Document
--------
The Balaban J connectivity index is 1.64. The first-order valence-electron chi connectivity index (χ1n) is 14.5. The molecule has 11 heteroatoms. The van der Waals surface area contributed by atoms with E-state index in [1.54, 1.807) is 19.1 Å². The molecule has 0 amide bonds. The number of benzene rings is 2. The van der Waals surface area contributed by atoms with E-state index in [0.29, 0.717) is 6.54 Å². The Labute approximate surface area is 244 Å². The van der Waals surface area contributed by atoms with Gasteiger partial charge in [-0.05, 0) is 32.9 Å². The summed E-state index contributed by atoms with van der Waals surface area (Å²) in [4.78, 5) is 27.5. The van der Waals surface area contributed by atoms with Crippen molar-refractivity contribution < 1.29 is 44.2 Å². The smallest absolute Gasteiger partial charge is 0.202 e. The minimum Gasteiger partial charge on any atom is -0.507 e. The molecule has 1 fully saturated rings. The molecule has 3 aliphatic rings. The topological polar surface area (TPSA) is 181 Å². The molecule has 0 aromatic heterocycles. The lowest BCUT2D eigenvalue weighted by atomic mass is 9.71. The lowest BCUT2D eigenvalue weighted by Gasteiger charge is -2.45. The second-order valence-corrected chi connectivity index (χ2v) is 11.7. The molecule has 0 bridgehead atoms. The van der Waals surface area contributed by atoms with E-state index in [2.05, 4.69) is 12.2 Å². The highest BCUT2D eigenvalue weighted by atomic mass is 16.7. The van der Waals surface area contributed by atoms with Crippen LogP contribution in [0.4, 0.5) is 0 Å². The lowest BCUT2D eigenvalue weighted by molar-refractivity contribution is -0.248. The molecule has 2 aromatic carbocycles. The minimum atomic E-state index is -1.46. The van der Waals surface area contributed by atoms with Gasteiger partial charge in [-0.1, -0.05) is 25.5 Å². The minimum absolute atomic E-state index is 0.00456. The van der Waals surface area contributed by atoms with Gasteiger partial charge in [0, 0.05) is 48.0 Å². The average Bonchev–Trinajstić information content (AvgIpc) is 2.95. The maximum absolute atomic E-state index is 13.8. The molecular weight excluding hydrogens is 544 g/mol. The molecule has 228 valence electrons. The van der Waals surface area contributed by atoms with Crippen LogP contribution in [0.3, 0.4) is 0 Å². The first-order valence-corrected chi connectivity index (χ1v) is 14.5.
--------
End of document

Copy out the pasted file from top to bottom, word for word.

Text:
The Balaban J connectivity index is 1.64. The first-order valence-electron chi connectivity index (χ1n) is 14.5. The molecule has 11 heteroatoms. The van der Waals surface area contributed by atoms with E-state index in [1.54, 1.807) is 19.1 Å². The molecule has 0 amide bonds. The number of benzene rings is 2. The van der Waals surface area contributed by atoms with E-state index in [0.29, 0.717) is 6.54 Å². The Labute approximate surface area is 244 Å². The van der Waals surface area contributed by atoms with Gasteiger partial charge in [-0.05, 0) is 32.9 Å². The summed E-state index contributed by atoms with van der Waals surface area (Å²) in [4.78, 5) is 27.5. The van der Waals surface area contributed by atoms with Crippen molar-refractivity contribution < 1.29 is 44.2 Å². The smallest absolute Gasteiger partial charge is 0.202 e. The minimum Gasteiger partial charge on any atom is -0.507 e. The molecule has 1 fully saturated rings. The molecule has 3 aliphatic rings. The topological polar surface area (TPSA) is 181 Å². The molecule has 0 aromatic heterocycles. The lowest BCUT2D eigenvalue weighted by atomic mass is 9.71. The lowest BCUT2D eigenvalue weighted by Gasteiger charge is -2.45. The second-order valence-corrected chi connectivity index (χ2v) is 11.7. The molecule has 0 bridgehead atoms. The van der Waals surface area contributed by atoms with E-state index in [2.05, 4.69) is 12.2 Å². The highest BCUT2D eigenvalue weighted by atomic mass is 16.7. The van der Waals surface area contributed by atoms with Crippen LogP contribution in [0.4, 0.5) is 0 Å². The lowest BCUT2D eigenvalue weighted by molar-refractivity contribution is -0.248. The molecule has 2 aromatic carbocycles. The minimum atomic E-state index is -1.46. The van der Waals surface area contributed by atoms with Gasteiger partial charge in [-0.1, -0.05) is 25.5 Å². The minimum absolute atomic E-state index is 0.00456. The van der Waals surface area contributed by atoms with Gasteiger partial charge in [0, 0.05) is 48.0 Å². The average Bonchev–Trinajstić information content (AvgIpc) is 2.95. The maximum absolute atomic E-state index is 13.8. The molecular weight excluding hydrogens is 544 g/mol. The molecule has 228 valence electrons. The van der Waals surface area contributed by atoms with Crippen LogP contribution in [0.3, 0.4) is 0 Å². The first-order valence-corrected chi connectivity index (χ1v) is 14.5.